I Live in Summerland

Retrieving a Measure of Community Character from the 101

Summerland's one route to the beach will include wave and kelp patterns that residents fought for. | Credit: Courtesy

Not long ago, saying “I live in Summerland,” would trigger a puzzled “where?” Then someone would mention the Big Yellow House. Had the restaurant then been empty and a shade of white as today, the landmark might have been the enormous LIQUOR sign looming over town. The next to dog Summerland just might be a truck-stop-sized new gas station canopy and sign.

If there were a lost and found for towns with missing identities, Summerland would be there. Surges of exploitation have repeatedly muddled the town’s character. Current make-believe descriptions include hamlet, nestled, quaint, casual, burgeoning, seaside haven, design destination, comeback community, and chic, convenient, and artsy.

Through the years, Summerland has suffered from labels like “Seventh Heaven,” “Spooksville,” “Bohemian,” “where the debris meets the sea,” “the unwanted stepchild of Santa Barbara County shoved off to the side and forgotten,” “the next Laguna Beach,” and “Baja Montecito.” In an iconic, long-exposure photo, a sleepy Summerland is pictured laid-back beside the Pacific Ocean above a stream of dazzling commuter lights and railroad tracks, with everything looking quiet and intact. Jeez!

Highway 101 and the railroad tear through Summerland. What is left is held together by a solitary stitch on the left — the Evans Avenue undercrossing. | Reeve Woolpert

Summerland lost much of its presence and peace to Highway101, its main street and blocks of residential streets to the needs of commuters, its ocean sounds and fresh breezes to traffic noise and soot. The best of Summerland’s bluffs and chunks of beach went to the railroad, its water district and most of Ortega Ridge to Montecito, control of its fire department and school to Carpinteria, and its downcoast to a Padaro Lane “private” beach. Summerland’s eastern flank became who knows what when that far-removed-from-Montecito side of Summerland was dubbed Montecito Ranch Estates, and the adjoining sod-farm, Montecito Oceanfront Polo Estate.

The integrity of Summerland’s neighborhoods is being compromised by short-term rentals; the local context of downtown by whitewashing; the solace of a beach walk by vacationers, glamour photographers, e-bikes, and dude strings of selfie-taking horseback riders. Santa Barbara’s touted, southern gateway–from the Rincon to the city–is gentrifying and dragging Summerland along.

A rare opportunity to address Summerland’s persistent struggle with identity came a few years ago when Cal Trans showed up with drawings for a 50 percent wider 101. They planned to add a dozen-plus acres of pavement to the sprawling highway that since the ’60s has disfigured Summerland, sundering our shoreline from us, along with a grounded sense of place.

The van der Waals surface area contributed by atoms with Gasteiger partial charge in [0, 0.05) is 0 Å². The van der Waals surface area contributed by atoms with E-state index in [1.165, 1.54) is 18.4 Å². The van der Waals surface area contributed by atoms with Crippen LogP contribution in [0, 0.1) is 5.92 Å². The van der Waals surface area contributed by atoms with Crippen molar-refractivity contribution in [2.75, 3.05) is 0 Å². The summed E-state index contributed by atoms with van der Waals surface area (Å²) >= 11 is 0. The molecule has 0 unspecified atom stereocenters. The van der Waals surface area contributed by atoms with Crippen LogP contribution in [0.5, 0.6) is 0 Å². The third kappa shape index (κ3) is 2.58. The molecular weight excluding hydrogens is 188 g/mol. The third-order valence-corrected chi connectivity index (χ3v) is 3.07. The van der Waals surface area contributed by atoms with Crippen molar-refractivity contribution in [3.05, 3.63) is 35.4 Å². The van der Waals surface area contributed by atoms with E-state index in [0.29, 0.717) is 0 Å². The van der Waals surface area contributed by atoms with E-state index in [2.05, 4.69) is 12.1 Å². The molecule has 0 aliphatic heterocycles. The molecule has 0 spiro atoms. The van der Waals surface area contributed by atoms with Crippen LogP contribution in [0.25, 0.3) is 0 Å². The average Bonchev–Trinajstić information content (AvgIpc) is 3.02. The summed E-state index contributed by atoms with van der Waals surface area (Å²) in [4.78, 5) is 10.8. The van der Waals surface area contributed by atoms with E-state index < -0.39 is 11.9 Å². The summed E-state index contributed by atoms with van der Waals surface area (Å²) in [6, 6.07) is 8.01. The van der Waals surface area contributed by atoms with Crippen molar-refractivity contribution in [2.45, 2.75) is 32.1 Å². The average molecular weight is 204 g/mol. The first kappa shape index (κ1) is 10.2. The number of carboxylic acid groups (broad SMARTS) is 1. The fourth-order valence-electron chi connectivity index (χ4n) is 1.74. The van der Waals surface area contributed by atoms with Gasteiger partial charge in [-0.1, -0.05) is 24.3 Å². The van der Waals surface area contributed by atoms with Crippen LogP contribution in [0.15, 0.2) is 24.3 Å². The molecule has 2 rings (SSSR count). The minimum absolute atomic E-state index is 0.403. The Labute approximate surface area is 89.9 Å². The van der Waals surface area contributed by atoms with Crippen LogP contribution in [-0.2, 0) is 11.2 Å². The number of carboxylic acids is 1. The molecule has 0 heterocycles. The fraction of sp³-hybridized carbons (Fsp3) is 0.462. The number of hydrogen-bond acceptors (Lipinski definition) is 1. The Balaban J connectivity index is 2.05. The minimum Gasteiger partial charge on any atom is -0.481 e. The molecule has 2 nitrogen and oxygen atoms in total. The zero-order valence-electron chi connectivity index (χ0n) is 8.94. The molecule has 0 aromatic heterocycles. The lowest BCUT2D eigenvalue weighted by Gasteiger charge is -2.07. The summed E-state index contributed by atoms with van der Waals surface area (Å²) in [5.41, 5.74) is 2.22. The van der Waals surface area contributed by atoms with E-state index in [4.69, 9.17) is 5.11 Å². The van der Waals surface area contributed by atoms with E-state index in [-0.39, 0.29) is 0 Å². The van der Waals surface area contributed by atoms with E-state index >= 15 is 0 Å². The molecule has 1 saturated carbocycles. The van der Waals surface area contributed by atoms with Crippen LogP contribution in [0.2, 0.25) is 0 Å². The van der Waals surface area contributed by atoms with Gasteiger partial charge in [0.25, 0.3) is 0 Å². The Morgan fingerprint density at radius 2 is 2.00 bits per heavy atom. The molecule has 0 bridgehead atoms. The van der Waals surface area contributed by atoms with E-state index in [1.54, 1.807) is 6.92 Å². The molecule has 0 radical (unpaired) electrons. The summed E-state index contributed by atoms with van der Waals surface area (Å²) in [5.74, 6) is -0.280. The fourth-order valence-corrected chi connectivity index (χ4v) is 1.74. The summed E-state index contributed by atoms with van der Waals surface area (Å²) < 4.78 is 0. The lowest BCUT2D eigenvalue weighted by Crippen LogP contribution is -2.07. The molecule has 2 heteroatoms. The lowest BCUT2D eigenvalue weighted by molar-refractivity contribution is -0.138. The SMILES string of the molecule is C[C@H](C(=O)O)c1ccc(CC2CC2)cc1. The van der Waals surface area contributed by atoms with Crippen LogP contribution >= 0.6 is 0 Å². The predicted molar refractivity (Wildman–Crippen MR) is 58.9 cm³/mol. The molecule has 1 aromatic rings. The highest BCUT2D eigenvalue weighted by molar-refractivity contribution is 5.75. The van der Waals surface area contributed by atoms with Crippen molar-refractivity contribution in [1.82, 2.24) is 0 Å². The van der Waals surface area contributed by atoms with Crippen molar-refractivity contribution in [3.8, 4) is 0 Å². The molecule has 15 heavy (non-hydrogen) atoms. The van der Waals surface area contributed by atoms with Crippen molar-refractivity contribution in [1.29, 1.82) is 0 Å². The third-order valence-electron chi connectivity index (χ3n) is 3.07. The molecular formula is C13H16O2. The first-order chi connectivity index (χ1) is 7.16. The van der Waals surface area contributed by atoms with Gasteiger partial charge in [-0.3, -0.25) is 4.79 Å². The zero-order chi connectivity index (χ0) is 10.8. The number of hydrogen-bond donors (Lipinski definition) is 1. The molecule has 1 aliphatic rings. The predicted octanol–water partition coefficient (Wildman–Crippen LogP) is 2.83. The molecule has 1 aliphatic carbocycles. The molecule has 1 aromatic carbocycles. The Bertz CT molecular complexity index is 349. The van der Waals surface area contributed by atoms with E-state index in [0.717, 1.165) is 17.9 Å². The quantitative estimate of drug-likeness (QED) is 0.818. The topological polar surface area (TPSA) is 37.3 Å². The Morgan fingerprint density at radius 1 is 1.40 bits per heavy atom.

With more work and wrestling than I care to remember, a small team of champions fought to capture what we could of our town’s soul though the addition of local design elements to the state’s plans. We nearly failed and were only partially successful, but were able to add some native character to the proposed tons of concrete and highway paving madness again coming our way.

This composite shows Summerland’s kelp pattern formed into the retaining wall along the Evans Avenue undercrossing.

Only one skinny, central tunnel penetrates mighty 101–the Evans Avenue undercrossing. That solitary tube is key to holding together our split Summerland, connecting homes and businesses with nature and recreation, and a sense of place with place. During planning meetings with the state, county and buttinskies, we were told that the undercrossing must look like other highway structures up and downcoast that were to be remodeled or rebuilt. The planners sought a “continuity of commuter experience” and a certain “Santa Barbara look.” Some of us felt we deserved more than that for the edifice that dominates our center. One that was attuned to Summerland, distinctive, delightful, and memorable. One that announced SUMMERLAND. And because the undercrossing needed only strengthening, not razing, our opportunity was limited.

Construction is underway. Falsework is up. Formboards are built. Soon the community’s own sun designs will dress up the old, cold Evans undercrossing to celebrate the warmth enjoyed here on Summerland’s uncommon, nearshore, south-facing hillsides. The Summerland name and founding date will be stamped into a new fascia above the undercrossing’s entrances to say this is SUMMERLAND, a unique and separate place. Pedestrians will enjoy wavey patterned new sidewalks that will lyrically reflect location and animate the undercrossing’s passageways. The tired, 60s look of highway buttresses when Evans was built will be textured with an eclectic, board detail reminiscent of Summerland’s early wharfs and built environment. New interior lamps and columns will be more anonymous and less distinguished than we hoped. But on long, new sidewalk retaining walls, a deeply cast, joyful pattern of kelp will celebrate Summerland’s pioneering past, seaside setting and spirit.

Too much of the local team’s vision–homey features like a tiny community plaza; public art sites; tailored columns and highway center divider; and fun, indigenous colors and lighting–got lost in a too painful effort to encourage indifferent overseers to give back a little of Summerland. But in limited, though significant, details, we will soon enjoy a greater sense of place–a greater sense of OUR exceptional place. And, for me, these community-made designs will be an enduring reminder of the challenging and rewarding work of mindful citizens who shared a vision.

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